“We used the money for fencing, irrigation equipment, tractors and livestock. The model we have implemented of one hectare per household has proved successful and it encourages everyone to work hard. If you do not plant, you don’t get anything when others sell their vegetables. This model also works well with livestock farming because when the truck comes to collect cows going to the market, everyone wants to take part,” he said.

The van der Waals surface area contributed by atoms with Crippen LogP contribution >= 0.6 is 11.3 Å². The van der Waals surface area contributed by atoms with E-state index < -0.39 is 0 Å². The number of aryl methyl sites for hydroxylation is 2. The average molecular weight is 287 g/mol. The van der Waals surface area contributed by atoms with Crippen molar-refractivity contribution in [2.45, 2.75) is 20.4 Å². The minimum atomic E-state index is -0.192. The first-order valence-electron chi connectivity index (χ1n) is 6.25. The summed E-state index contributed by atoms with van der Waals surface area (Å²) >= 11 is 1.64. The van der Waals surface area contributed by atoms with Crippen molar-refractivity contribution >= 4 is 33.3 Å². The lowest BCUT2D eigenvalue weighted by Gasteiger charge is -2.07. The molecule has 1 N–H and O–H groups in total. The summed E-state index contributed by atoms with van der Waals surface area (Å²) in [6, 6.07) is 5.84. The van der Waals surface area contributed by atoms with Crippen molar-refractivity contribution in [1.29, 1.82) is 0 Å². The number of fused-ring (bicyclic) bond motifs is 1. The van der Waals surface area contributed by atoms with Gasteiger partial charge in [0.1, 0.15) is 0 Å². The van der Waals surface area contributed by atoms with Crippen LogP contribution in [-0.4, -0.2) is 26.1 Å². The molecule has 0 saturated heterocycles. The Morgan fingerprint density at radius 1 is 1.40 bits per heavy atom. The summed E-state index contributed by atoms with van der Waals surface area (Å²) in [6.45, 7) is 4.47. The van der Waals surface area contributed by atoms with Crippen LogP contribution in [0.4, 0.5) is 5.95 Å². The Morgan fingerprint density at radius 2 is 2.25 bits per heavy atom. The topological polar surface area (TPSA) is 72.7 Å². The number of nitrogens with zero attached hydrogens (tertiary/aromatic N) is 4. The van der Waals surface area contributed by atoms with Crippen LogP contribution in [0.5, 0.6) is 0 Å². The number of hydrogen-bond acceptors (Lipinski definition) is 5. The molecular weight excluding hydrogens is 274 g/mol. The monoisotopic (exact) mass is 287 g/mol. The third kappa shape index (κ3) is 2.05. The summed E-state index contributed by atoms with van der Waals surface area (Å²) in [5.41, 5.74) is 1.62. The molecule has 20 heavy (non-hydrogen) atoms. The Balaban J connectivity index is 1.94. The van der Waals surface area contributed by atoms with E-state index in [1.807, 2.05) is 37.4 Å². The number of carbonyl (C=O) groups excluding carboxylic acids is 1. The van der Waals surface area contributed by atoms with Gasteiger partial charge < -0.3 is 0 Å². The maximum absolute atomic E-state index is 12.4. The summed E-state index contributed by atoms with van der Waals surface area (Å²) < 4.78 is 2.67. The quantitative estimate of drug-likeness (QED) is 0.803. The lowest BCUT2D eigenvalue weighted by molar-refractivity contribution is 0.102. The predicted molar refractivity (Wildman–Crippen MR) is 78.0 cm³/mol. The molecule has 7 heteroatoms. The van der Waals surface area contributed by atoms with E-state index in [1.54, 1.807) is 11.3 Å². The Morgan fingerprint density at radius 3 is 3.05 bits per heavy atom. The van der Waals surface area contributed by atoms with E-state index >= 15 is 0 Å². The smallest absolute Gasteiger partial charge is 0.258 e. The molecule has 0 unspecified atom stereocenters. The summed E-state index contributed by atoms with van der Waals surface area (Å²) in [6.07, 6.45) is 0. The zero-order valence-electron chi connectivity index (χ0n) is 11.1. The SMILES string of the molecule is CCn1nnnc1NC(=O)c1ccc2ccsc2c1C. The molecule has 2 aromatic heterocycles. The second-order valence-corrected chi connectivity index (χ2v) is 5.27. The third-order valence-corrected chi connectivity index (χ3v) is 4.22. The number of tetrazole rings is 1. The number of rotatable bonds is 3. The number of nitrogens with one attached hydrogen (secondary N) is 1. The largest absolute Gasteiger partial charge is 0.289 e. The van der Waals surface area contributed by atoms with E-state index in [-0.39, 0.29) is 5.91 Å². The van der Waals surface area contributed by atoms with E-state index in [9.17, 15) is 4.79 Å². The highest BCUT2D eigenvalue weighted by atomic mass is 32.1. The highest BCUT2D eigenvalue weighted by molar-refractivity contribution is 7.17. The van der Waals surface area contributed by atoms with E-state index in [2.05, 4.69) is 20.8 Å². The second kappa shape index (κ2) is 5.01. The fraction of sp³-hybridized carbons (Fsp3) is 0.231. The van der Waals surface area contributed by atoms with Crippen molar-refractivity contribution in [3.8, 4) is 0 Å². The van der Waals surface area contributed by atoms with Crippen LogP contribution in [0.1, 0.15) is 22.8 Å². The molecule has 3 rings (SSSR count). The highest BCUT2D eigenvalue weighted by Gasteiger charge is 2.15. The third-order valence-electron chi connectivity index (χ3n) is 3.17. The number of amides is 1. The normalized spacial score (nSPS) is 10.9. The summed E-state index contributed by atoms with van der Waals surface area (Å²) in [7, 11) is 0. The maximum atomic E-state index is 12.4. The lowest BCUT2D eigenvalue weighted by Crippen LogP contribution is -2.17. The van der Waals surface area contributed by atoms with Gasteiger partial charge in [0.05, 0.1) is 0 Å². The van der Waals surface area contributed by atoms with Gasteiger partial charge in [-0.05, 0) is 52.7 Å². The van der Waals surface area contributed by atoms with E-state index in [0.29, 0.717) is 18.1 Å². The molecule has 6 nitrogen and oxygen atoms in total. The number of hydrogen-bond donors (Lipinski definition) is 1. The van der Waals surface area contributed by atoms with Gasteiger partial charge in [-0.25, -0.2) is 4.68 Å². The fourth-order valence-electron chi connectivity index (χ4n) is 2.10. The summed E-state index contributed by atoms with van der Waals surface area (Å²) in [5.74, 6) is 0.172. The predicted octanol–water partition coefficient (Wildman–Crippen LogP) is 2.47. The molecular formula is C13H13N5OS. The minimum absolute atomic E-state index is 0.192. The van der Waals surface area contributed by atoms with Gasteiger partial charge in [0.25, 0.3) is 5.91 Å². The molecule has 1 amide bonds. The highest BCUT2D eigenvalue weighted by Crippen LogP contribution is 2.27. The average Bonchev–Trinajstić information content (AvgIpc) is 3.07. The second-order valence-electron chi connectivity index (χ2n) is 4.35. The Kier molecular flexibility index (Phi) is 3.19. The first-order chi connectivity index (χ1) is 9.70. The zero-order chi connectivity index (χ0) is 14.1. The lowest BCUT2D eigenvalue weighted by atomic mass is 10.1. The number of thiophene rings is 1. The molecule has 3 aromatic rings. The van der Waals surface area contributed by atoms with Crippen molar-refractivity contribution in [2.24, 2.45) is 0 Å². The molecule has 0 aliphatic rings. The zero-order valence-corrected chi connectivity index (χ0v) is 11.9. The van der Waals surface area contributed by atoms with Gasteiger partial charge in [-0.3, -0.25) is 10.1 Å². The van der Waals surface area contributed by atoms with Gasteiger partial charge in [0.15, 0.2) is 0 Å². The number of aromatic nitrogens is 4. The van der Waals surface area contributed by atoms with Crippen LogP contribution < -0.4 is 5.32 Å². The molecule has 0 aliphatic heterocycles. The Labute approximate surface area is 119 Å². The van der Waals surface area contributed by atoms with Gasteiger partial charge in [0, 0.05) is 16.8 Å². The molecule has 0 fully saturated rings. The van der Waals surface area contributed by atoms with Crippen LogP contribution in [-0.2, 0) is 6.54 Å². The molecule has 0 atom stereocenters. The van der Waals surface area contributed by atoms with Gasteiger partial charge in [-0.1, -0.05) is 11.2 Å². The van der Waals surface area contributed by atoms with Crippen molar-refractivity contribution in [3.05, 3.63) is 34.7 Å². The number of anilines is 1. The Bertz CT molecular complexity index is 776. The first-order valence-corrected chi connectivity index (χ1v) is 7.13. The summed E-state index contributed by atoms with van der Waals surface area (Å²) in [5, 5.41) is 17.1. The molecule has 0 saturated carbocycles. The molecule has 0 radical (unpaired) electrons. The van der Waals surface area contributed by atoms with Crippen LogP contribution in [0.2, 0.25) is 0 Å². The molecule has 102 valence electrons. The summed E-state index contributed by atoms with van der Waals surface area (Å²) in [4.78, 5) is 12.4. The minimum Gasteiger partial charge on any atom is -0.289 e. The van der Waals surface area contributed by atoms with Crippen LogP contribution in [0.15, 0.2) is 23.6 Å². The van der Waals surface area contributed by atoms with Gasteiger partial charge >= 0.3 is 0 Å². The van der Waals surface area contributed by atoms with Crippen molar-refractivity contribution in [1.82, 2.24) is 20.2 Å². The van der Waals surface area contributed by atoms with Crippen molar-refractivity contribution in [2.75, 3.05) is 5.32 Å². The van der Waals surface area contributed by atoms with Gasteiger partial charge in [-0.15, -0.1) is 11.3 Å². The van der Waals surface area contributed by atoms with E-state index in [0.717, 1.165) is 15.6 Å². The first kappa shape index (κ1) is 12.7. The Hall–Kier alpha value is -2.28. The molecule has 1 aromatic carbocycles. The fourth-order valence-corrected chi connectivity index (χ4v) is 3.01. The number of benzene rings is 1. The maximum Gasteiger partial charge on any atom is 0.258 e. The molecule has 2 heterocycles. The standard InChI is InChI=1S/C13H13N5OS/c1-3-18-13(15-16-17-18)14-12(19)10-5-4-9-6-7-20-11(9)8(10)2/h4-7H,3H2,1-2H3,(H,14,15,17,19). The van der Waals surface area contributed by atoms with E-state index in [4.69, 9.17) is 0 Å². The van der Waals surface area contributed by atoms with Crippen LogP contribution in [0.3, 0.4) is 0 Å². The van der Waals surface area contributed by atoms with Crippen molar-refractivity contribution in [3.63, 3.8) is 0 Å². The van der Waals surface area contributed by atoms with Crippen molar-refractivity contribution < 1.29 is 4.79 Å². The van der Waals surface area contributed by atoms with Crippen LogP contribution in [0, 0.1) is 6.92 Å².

Nyamvubu has created employment opportunities for 200 people who assist co-operative members during the planting and harvesting seasons.
A recent development in the cooperative is the inclusion of a new co-operative formed by school-leavers unable to secure employment. They did training through the Cedara agricultural college and are growing mushrooms. Their first harvest was recently sold to a big supermarket in Greytown. Soon, they will make peeled butternut available to consumers.
-This article was originally published in the GCIS Vuk’uzenzele.